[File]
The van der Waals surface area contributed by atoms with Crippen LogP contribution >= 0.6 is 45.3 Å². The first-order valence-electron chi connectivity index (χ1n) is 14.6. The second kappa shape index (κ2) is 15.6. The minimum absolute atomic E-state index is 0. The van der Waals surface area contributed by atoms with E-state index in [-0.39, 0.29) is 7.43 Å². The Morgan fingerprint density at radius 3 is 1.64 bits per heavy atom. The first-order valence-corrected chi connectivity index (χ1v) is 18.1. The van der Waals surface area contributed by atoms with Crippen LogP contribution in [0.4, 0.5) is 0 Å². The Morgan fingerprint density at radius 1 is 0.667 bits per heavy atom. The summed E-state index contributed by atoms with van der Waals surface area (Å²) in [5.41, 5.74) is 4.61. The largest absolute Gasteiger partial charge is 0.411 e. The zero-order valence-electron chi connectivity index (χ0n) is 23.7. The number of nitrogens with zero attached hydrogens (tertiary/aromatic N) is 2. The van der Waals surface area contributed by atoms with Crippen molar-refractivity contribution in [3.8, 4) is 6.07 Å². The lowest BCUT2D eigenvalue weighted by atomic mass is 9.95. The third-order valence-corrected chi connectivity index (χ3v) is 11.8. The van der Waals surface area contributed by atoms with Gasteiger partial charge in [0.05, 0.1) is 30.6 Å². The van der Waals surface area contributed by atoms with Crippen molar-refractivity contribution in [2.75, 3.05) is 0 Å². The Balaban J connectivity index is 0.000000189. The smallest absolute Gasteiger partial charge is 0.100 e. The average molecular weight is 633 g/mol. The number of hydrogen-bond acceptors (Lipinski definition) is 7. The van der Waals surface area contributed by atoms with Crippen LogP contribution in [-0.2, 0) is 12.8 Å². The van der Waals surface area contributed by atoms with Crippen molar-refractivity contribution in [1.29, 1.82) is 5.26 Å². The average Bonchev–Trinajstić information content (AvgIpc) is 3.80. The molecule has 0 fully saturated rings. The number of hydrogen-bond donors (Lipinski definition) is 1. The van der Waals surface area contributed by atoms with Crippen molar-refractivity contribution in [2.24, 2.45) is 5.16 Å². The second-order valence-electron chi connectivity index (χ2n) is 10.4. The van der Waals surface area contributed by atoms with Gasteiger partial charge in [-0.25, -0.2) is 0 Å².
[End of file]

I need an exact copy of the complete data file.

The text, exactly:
The van der Waals surface area contributed by atoms with Crippen LogP contribution >= 0.6 is 45.3 Å². The first-order valence-electron chi connectivity index (χ1n) is 14.6. The second kappa shape index (κ2) is 15.6. The minimum absolute atomic E-state index is 0. The van der Waals surface area contributed by atoms with E-state index in [-0.39, 0.29) is 7.43 Å². The Morgan fingerprint density at radius 3 is 1.64 bits per heavy atom. The first-order valence-corrected chi connectivity index (χ1v) is 18.1. The van der Waals surface area contributed by atoms with Crippen LogP contribution in [0.4, 0.5) is 0 Å². The Morgan fingerprint density at radius 1 is 0.667 bits per heavy atom. The summed E-state index contributed by atoms with van der Waals surface area (Å²) in [5.41, 5.74) is 4.61. The largest absolute Gasteiger partial charge is 0.411 e. The zero-order valence-electron chi connectivity index (χ0n) is 23.7. The number of nitrogens with zero attached hydrogens (tertiary/aromatic N) is 2. The van der Waals surface area contributed by atoms with Crippen molar-refractivity contribution in [3.8, 4) is 6.07 Å². The lowest BCUT2D eigenvalue weighted by atomic mass is 9.95. The third-order valence-corrected chi connectivity index (χ3v) is 11.8. The van der Waals surface area contributed by atoms with Gasteiger partial charge in [0.05, 0.1) is 30.6 Å². The van der Waals surface area contributed by atoms with Crippen molar-refractivity contribution in [2.75, 3.05) is 0 Å². The Balaban J connectivity index is 0.000000189. The smallest absolute Gasteiger partial charge is 0.100 e. The average molecular weight is 633 g/mol. The number of hydrogen-bond acceptors (Lipinski definition) is 7. The van der Waals surface area contributed by atoms with Crippen LogP contribution in [-0.2, 0) is 12.8 Å². The van der Waals surface area contributed by atoms with Crippen molar-refractivity contribution in [1.29, 1.82) is 5.26 Å². The average Bonchev–Trinajstić information content (AvgIpc) is 3.80. The molecule has 0 fully saturated rings. The number of hydrogen-bond donors (Lipinski definition) is 1. The van der Waals surface area contributed by atoms with Crippen molar-refractivity contribution in [2.24, 2.45) is 5.16 Å². The second-order valence-electron chi connectivity index (χ2n) is 10.4. The van der Waals surface area contributed by atoms with Gasteiger partial charge in [-0.25, -0.2) is 0 Å².